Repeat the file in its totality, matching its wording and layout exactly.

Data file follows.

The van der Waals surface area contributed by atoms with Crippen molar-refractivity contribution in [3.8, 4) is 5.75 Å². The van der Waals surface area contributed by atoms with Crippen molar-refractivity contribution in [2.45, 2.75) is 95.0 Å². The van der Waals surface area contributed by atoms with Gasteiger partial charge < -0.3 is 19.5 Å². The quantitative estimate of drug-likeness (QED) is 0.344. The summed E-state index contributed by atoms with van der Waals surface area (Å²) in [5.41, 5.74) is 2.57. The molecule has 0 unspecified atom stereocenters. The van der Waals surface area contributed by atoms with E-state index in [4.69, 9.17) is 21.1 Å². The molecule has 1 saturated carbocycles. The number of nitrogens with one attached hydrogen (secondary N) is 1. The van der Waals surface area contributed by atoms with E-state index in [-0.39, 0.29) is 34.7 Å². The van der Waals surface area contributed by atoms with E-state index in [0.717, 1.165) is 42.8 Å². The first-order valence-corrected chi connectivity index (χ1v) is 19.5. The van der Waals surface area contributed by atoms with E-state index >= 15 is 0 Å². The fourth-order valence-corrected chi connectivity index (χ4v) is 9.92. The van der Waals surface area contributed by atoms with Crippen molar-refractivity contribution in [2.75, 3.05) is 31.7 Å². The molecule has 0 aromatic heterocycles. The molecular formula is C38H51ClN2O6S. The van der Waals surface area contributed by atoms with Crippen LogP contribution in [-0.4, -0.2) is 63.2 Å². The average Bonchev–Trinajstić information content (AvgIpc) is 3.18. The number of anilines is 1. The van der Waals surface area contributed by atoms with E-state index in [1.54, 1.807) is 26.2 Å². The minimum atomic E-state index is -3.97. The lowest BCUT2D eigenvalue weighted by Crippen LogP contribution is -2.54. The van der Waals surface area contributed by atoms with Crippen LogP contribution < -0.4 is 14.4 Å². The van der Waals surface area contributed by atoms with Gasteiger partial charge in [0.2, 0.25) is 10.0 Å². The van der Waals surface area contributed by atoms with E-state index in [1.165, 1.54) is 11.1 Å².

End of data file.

The van der Waals surface area contributed by atoms with Crippen molar-refractivity contribution in [3.8, 4) is 5.75 Å². The van der Waals surface area contributed by atoms with Crippen molar-refractivity contribution in [2.45, 2.75) is 95.0 Å². The van der Waals surface area contributed by atoms with Gasteiger partial charge < -0.3 is 19.5 Å². The quantitative estimate of drug-likeness (QED) is 0.344. The summed E-state index contributed by atoms with van der Waals surface area (Å²) in [5.41, 5.74) is 2.57. The molecule has 0 unspecified atom stereocenters. The van der Waals surface area contributed by atoms with E-state index in [4.69, 9.17) is 21.1 Å². The molecule has 1 saturated carbocycles. The number of nitrogens with one attached hydrogen (secondary N) is 1. The van der Waals surface area contributed by atoms with E-state index in [-0.39, 0.29) is 34.7 Å². The van der Waals surface area contributed by atoms with E-state index in [0.717, 1.165) is 42.8 Å². The first-order valence-corrected chi connectivity index (χ1v) is 19.5. The van der Waals surface area contributed by atoms with E-state index >= 15 is 0 Å². The fourth-order valence-corrected chi connectivity index (χ4v) is 9.92. The van der Waals surface area contributed by atoms with Crippen molar-refractivity contribution in [2.75, 3.05) is 31.7 Å². The molecule has 0 aromatic heterocycles. The molecular formula is C38H51ClN2O6S. The van der Waals surface area contributed by atoms with Crippen LogP contribution in [-0.4, -0.2) is 63.2 Å². The average Bonchev–Trinajstić information content (AvgIpc) is 3.18. The number of anilines is 1. The van der Waals surface area contributed by atoms with E-state index in [1.54, 1.807) is 26.2 Å². The minimum atomic E-state index is -3.97. The lowest BCUT2D eigenvalue weighted by Crippen LogP contribution is -2.54. The van der Waals surface area contributed by atoms with Crippen LogP contribution < -0.4 is 14.4 Å². The van der Waals surface area contributed by atoms with Gasteiger partial charge in [0.2, 0.25) is 10.0 Å². The van der Waals surface area contributed by atoms with E-state index in [1.165, 1.54) is 11.1 Å².